Picture Of The Day

Picture Of The Day
Flyers Stanley Cup Champions Parade From The '70s

Monday, August 3, 2009

Baseball's Top 100 of All-Time

Baseball’s Top 100 of All-Time (Pitchers and Negro League players not included)
* (S)- Steroid use confirmed

1. Babe Ruth- Predictable? Cliché? I dare you to find someone more dominant. Babe’s numbers have stood the test of time. Are you going to argue with a .342 average, 714 homers, and a .690 slugging percentage? In 1920, only one team hit more home runs collectively than Ruth did as an individual. To top it off, he logged a 94-46 record with a 2.28 ERA and 107 complete games as a pitcher.

2. Willie Mays- What couldn’t Willie do? Whether at the plate, on the bases or in the field, Mays was the ultimate natural. Say Hey managed to slam 660 career homers while spending most of his prime in the spacious Candlestick Park. Mays was a two-time MVP, 24-time All-Star and a 12-time Gold Glove winner. The list goes on: 3,000+ hits, 12 seasons of at least 100 runs and 300+ stolen bases. He remains the only player in history with at least 3,000 hits, 300 home runs and 300 stolen bases.

3. Ty Cobb- He was nasty, brutish—and amazing. The best player of the dead-ball era, Ty Cobb’s .366 career average remains one of baseball’s greatest feats. The Georgia Peach is 2nd all-time in hits, runs and triples, and third in doubles. Cobb stole nearly 900 bases and won a Triple Crown. In 24 seasons, he batted below .300 just once.

4. Lou Gehrig- The Iron Horse was an RBI machine. A gentleman to his last day, Gehrig’s consecutive games played streak is second only to Cal Ripken Jr. (#35) With nearly 2,000 RBI in just 17 seasons, Gehrig had eight straight years of at least 120 RBI. The numbers truly boggle the mind: a .340 average, a .447 OBP, a record 23 grand slams and 6 championships.

5. Ted Williams- He is quite possibly the greatest pure hitter in baseball history. Despite missing three years of his prime while serving his country during WWII, Williams managed 521 homers and a .344 average (the highest for any member of the 500 HR club). The Splendid Splinter won not one, but two Triple Crowns and he is the last player to hit .400 in a season. Williams hit a home run in his final at-bat and his lifetime .482 OBP is simply astonishing.

6. Hank Aaron- In many eyes, Hammerin’ Hank is still the home run king. For more than two decades, Aaron was the model of consistency. He hit at least 24 homers in every year from 1955 to 1973, and is the only player to belt at least 30 or more in at least 15 seasons. The all-time leader in RBI, extra base hits and total bases, Aaron stole a commendable 240 bases and won three Gold Gloves. He is a true hero for all he was put through in his pursuit of Babe’s record.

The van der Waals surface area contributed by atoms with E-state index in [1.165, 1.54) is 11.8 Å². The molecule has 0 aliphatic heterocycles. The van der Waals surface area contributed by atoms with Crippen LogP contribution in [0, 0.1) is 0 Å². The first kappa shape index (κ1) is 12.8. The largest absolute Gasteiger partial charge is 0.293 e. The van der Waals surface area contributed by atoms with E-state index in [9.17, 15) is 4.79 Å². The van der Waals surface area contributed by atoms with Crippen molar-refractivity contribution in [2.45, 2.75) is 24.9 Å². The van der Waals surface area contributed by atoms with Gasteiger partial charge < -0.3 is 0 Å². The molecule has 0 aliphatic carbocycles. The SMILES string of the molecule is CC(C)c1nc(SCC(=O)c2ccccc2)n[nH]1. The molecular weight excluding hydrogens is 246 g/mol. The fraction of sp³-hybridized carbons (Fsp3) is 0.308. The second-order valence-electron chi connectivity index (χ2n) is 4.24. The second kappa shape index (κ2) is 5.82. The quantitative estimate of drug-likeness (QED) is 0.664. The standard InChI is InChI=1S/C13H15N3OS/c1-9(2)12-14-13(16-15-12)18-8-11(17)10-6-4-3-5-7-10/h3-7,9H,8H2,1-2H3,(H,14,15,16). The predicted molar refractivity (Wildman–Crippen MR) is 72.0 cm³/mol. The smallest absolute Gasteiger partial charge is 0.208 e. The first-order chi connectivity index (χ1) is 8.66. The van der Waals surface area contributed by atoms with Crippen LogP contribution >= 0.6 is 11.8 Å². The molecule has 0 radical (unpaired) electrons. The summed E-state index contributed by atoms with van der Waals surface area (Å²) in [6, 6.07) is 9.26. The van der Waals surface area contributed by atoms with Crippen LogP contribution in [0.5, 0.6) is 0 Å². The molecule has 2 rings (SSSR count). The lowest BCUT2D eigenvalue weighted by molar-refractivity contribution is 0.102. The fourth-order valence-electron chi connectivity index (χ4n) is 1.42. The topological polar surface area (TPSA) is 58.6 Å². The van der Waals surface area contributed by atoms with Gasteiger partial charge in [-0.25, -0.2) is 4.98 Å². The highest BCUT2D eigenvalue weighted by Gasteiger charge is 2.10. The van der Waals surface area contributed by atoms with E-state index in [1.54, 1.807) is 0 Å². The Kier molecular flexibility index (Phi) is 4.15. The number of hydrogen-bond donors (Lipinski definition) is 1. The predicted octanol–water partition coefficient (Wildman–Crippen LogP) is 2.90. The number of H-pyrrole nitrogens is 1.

7. Barry Bonds (S)- A cheat or not, you cannot ignore Barry Bonds’ accomplishments. From 1987-1998 (it is alleged that his steroid use began following the 1998 season) Bonds compiled the following averages per season: 107 runs, 31 doubles, 32 home runs, 97 RBI, 34 SB, .294 AVG and .981 OPS. Whether you like it or not, he is the leader in career home runs. Bonds is first all-time in walks and second in runs. An 8-time Gold Glove winner, he stole 514 bases and finished with a 1.051 OPS.

8. Rogers Hornsby- The only National League player to win two Triple Crowns, Hornsby may be the greatest right-handed hitter in history and he is easily the game’s best second baseman. Between 1921 and 1925 Hornsby, a career .358 batter, hit an amazing .402. He belted more home runs and had more RBI than any other National Leaguer in the 1920s.

9. Stan Musial- The bedrock of the St. Louis Cardinals for nearly a quarter of a century, Musial won three MVP awards and finished with more than 3,600 hits. He remains an underappreciated and underrated star. Stan the Man won seven batting titles and compiled 725 doubles, 475 homers and a .976 OPS.

10. Joe DiMaggio- Joltin’ Joe’s career was limited to 13 seasons, but, gosh, they were a spectacular 13 seasons. Holder of the coveted 56-game hitting streak, DiMaggio was an All-Star in each year of his career and was a three-time MVP winner. He was a 9-time world champion. Although Yankee Stadium was not suited for right-handed power hitters in those days, DiMaggio blasted 361 round-trippers anyway. He averaged 132 RBI per year between 1936 and 1942. All of this while missing 1943 to 1945 due to military duty.

11. Jimmie Foxx- The greatest right-handed slugger ever, Foxx is the second-youngest player to reach 500 homers. He lived to rip the cover off a baseball. Between 1929 and 1940 Foxx averaged 40 homers, 136 RBI, a .334 AVG and a .644 SLG% per year. With 12 consecutive years of at least 30 homers, Foxx finished with 534 for his career.